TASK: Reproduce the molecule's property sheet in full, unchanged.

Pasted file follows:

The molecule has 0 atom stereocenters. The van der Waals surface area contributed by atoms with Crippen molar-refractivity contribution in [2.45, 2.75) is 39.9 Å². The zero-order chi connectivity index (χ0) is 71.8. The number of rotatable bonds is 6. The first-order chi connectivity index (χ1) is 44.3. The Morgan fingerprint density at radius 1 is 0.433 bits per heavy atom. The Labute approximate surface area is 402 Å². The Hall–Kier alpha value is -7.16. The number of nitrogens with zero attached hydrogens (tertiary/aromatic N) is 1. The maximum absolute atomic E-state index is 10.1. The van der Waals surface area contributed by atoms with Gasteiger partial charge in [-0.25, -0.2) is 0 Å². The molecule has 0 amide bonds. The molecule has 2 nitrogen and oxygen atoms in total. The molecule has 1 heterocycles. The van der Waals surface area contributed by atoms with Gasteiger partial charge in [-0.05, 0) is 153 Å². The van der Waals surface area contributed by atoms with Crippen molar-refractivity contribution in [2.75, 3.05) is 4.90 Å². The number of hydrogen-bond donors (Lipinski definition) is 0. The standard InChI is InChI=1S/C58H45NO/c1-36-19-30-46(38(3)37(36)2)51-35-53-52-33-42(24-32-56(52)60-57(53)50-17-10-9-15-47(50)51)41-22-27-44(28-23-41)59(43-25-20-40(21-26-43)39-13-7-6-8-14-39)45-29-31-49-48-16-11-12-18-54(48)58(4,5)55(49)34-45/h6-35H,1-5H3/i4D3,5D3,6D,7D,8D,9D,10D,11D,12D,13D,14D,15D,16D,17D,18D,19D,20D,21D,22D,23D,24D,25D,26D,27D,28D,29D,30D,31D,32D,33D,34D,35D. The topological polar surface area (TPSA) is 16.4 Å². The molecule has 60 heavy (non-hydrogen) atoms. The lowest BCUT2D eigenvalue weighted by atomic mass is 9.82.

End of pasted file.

The molecule has 0 atom stereocenters. The van der Waals surface area contributed by atoms with Crippen molar-refractivity contribution in [2.45, 2.75) is 39.9 Å². The zero-order chi connectivity index (χ0) is 71.8. The number of rotatable bonds is 6. The first-order chi connectivity index (χ1) is 44.3. The Morgan fingerprint density at radius 1 is 0.433 bits per heavy atom. The Labute approximate surface area is 402 Å². The Hall–Kier alpha value is -7.16. The number of nitrogens with zero attached hydrogens (tertiary/aromatic N) is 1. The maximum absolute atomic E-state index is 10.1. The van der Waals surface area contributed by atoms with Gasteiger partial charge in [-0.25, -0.2) is 0 Å². The molecule has 0 amide bonds. The molecule has 2 nitrogen and oxygen atoms in total. The molecule has 1 heterocycles. The van der Waals surface area contributed by atoms with Gasteiger partial charge in [-0.05, 0) is 153 Å². The van der Waals surface area contributed by atoms with Crippen molar-refractivity contribution in [2.75, 3.05) is 4.90 Å². The number of hydrogen-bond donors (Lipinski definition) is 0. The standard InChI is InChI=1S/C58H45NO/c1-36-19-30-46(38(3)37(36)2)51-35-53-52-33-42(24-32-56(52)60-57(53)50-17-10-9-15-47(50)51)41-22-27-44(28-23-41)59(43-25-20-40(21-26-43)39-13-7-6-8-14-39)45-29-31-49-48-16-11-12-18-54(48)58(4,5)55(49)34-45/h6-35H,1-5H3/i4D3,5D3,6D,7D,8D,9D,10D,11D,12D,13D,14D,15D,16D,17D,18D,19D,20D,21D,22D,23D,24D,25D,26D,27D,28D,29D,30D,31D,32D,33D,34D,35D. The topological polar surface area (TPSA) is 16.4 Å². The molecule has 60 heavy (non-hydrogen) atoms. The lowest BCUT2D eigenvalue weighted by atomic mass is 9.82.